The main reasons New Zealanders gave for not voting in the last two general elections were that they didn't get round to it, forgot or just didn't care.
Statistics New Zealand figures show 21 percent of non-voters in 2011 gave these reasons for not taking part.
A further 7 percent did not cast a ballot because they felt their vote wouldn't make a difference, the New Zealand General Social Survey said. This group almost doubled between 2008 and 2011.
Age, income, and migrant status also made a difference to voting behaviour, the survey found.
Younger people were less likely to vote; 42 percent of people aged between 18-24 years said they didn't vote in the 2011 general election. People who feel they don't have enough money to meet their daily needs are also less likely to vote.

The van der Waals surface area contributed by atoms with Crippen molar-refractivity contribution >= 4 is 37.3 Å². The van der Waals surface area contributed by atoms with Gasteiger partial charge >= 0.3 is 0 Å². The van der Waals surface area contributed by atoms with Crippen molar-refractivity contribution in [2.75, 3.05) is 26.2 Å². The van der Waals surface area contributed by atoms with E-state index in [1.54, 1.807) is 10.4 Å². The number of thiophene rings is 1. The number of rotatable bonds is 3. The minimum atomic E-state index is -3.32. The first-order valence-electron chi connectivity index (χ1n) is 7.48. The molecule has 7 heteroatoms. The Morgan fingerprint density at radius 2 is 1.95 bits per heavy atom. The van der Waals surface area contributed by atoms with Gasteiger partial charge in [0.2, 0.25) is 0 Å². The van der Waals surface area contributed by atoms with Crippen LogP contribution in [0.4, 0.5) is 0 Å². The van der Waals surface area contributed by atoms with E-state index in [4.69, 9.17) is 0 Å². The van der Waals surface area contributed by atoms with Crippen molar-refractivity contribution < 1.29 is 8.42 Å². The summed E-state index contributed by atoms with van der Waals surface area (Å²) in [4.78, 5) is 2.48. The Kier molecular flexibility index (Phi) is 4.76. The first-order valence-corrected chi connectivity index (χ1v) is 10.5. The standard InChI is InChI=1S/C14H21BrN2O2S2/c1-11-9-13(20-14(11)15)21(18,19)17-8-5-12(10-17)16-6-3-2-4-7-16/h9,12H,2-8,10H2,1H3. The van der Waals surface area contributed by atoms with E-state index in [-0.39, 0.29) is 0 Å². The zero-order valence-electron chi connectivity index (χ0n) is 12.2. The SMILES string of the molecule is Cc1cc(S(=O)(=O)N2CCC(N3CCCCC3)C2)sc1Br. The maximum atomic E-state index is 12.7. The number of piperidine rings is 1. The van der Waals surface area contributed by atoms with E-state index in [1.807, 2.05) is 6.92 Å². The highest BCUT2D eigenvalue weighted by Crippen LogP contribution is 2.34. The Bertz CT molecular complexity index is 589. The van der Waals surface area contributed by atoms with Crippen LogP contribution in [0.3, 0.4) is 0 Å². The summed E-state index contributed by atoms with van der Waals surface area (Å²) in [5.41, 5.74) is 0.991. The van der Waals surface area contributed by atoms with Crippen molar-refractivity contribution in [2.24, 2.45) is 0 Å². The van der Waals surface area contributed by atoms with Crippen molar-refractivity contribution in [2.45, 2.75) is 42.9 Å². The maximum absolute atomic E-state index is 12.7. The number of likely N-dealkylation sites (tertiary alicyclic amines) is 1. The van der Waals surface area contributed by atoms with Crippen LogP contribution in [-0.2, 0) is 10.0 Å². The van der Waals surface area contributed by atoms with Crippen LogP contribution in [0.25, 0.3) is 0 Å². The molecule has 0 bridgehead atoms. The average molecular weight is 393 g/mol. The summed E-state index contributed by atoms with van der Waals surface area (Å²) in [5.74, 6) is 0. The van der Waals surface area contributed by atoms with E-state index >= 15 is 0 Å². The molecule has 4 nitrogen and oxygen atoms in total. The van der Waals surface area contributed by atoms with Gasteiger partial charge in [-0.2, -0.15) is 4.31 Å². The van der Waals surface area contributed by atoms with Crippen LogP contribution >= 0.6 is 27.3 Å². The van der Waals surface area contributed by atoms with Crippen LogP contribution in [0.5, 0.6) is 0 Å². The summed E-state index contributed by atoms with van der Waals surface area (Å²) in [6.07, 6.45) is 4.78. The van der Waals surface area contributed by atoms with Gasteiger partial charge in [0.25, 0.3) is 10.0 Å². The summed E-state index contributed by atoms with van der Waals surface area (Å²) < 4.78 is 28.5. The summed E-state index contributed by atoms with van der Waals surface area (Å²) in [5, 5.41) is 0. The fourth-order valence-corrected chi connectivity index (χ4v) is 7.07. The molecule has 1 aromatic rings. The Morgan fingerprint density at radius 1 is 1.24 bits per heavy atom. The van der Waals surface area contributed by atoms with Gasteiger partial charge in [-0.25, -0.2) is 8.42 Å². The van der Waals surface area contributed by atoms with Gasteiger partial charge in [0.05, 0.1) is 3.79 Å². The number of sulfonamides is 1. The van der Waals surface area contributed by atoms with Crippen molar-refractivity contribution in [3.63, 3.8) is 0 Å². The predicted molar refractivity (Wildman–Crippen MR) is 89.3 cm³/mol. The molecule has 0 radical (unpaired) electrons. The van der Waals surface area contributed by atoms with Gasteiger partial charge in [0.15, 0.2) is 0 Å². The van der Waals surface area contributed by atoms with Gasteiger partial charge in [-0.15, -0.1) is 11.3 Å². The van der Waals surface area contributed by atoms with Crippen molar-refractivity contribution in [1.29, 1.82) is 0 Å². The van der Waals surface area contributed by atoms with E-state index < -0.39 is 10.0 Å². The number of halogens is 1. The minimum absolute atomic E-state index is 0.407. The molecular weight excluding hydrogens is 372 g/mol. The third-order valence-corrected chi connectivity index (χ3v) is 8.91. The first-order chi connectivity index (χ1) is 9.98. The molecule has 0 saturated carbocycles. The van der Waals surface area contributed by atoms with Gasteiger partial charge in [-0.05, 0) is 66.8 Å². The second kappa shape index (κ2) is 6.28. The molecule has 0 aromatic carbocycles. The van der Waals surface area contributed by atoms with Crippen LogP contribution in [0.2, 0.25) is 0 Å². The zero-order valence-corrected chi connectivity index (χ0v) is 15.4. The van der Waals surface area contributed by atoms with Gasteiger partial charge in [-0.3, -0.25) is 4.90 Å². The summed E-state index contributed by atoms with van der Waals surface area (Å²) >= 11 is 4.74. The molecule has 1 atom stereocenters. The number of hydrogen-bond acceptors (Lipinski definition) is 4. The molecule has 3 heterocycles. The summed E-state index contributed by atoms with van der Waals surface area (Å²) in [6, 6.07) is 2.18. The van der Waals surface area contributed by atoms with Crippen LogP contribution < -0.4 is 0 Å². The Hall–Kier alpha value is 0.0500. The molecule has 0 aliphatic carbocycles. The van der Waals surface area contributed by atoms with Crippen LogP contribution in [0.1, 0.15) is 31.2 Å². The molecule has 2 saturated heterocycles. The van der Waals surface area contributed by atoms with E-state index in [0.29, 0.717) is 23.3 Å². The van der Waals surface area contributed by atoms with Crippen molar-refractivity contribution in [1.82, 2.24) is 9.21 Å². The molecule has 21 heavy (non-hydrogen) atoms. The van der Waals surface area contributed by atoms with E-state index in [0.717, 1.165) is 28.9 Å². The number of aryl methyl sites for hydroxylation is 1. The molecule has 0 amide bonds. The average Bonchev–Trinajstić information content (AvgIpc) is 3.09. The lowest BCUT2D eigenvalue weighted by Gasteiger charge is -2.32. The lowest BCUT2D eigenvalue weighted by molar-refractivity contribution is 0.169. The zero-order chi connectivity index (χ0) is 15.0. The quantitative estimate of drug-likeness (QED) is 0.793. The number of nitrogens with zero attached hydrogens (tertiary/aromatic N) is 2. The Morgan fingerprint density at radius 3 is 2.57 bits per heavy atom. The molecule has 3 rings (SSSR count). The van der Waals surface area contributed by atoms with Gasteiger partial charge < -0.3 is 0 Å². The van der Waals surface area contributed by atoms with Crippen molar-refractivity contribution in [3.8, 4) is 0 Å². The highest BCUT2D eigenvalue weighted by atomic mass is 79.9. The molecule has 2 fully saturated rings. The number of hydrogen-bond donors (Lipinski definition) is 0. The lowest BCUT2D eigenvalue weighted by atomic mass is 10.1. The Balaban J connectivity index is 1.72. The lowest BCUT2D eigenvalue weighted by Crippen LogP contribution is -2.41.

Recent migrants had low voting rates, while migrants who had been in New Zealand for longer periods had very similar voting behaviour as people born in New Zealand.
Chief Electoral Officer Robert Peden said voter turnout has fallen from more than 95 percent in the late 1980s to less than 70 percent at the last election.
Mr Peden said electoral experts from around the world will discuss declining voter participation at a forum in May.